At the time, producer-star Paul Newman described WUSA (1970) as the "most important" movie of his career. Instead, it was savaged by critics and today it's all but forgotten. It has many good elements: some fine acting, excellent cinematography, interesting New Orleans locations, a sincere approach. But it's also overwritten and makes many astoundingly bad choices. It shamelessly rips off the climax of The Manchurian Candidate (1962), almost shot-for-shot (and including a strange connection to that film), yet in other ways its stylized tapestry of characters and environment anticipate Robert Altman's Nashville (1975), so much so that I fantasize Altman watching WUSA and being inspired for all the wrong reasons. "Hey," he might have said, "I ought to direct a good version of this same premise!"*
Olive Films, licensing the barely-released movie from a disinterested Paramount, offers a fine, basically flawless presentation of this Panavision production. No extra features.
Cynical, alcoholic drifter Rheinhardt (Paul Newman) arrives in New Orleans, stopping at a mission to collect an old debt from con man Farley (Laurence Harvey), now posing as a revivalist minister. Farley instead offers Rheinhardt a lead on a job, working for the ultra-conservative radio station WUSA. They are looking for an announcer with a knack for reading its presumably racist editorials. Station manager Noonan (Robert Quarry) hires Rheinhardt at once.
Meanwhile, Rheinhardt meets Geraldine (Joanne Woodward, Newman's wife), a woman adrift and turning tricks since her husband's suicide and a subsequent attack that has left her with a nasty facial scar. Virtually homeless and desperately hungry, she propositions a fat sailor (Clifton James) hoping to get a meal out of the arrangement. Rheinhardt comes to her rescue, and the two begin living together even though he's married, to someone, somewhere.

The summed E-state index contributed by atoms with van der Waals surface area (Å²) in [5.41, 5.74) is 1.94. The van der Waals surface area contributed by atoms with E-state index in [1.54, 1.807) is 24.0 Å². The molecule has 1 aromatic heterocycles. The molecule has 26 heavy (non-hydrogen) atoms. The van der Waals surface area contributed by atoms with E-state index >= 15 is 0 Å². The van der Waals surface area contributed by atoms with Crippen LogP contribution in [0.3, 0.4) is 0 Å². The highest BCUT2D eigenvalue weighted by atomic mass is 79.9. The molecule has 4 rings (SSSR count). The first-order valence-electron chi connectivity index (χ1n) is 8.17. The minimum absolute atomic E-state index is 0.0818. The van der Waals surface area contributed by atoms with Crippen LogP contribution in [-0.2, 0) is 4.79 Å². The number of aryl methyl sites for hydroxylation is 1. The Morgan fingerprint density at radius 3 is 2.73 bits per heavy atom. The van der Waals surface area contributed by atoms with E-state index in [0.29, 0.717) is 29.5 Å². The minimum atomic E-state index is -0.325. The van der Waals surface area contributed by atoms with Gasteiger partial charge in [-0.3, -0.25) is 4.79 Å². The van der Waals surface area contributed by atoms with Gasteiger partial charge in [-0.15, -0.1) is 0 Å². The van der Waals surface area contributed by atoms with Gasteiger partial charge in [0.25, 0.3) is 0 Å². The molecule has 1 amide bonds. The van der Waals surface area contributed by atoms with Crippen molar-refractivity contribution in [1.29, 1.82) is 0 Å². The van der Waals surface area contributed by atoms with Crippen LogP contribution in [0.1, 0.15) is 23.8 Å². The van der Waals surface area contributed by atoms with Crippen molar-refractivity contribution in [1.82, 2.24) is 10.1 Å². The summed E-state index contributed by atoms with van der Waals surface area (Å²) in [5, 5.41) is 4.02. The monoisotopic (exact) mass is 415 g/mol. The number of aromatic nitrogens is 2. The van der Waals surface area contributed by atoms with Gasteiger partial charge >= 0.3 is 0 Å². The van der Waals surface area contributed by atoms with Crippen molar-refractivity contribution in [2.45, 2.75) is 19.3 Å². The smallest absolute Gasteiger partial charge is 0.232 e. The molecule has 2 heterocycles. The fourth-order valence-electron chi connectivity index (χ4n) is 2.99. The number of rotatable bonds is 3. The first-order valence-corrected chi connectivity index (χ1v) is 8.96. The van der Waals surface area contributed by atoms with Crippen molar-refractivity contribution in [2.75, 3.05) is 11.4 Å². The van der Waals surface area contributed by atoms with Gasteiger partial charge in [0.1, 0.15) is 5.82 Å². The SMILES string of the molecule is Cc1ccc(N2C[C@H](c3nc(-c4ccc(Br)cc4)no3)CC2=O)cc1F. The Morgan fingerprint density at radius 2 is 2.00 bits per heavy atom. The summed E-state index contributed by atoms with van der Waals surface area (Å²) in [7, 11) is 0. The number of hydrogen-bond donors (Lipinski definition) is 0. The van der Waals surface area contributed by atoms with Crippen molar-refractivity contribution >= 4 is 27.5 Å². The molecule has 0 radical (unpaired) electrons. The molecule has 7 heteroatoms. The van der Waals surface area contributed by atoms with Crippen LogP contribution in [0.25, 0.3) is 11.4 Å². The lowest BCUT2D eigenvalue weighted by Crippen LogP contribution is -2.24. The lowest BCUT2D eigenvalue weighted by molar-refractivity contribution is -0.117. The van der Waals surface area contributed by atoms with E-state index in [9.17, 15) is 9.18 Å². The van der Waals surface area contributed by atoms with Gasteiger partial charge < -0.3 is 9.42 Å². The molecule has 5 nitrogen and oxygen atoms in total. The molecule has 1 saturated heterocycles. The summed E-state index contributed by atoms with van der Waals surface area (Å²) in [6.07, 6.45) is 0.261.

They rent an apartment in the French Quarter (a big studio set) where Rainey (Anthony Perkins), a well-meaning but naive liberal, has spent the last year taking welfare surveys. He's unaware that the surveys, ordered by WUSA's owner, Bingamon (Pat Hingle), are actually intended to intensify anger by whites against New Orleans' black population.
WUSA has lots of problems. The single biggest mistake the film makes is that WUSA's reactionary politics are always implied, never heard, the filmmakers perhaps believing it more powerful to leave WUSA's racism up to the viewers' imaginations. It's set in the American South in 1970, yet not once is the word "nigger" (or any other racial epithet) ever spoken, which is both unbelievable and inadvertently does the well-meaning film an injustice by avoiding it. Neither is "Democrat" or "Republican," the names of Civil Rights leaders, real political figures - nothing, nobody. It's all frustratingly just out of reach for the viewer. Paul Newman's Rheinhardt becomes a Bill O'Reilly-type fear-monger, a non-believer cynically doing his job purely for the money, yet what little copy Rheinhardt reads is absurdly vague ("And now for The Big Message," he says, "The future of America is up to you.") Newman's performance in these scenes doesn't help. Great film actor though he was, as a radio DJ Newman is singularly inauthentic, lacking anything like a smooth, radio delivery.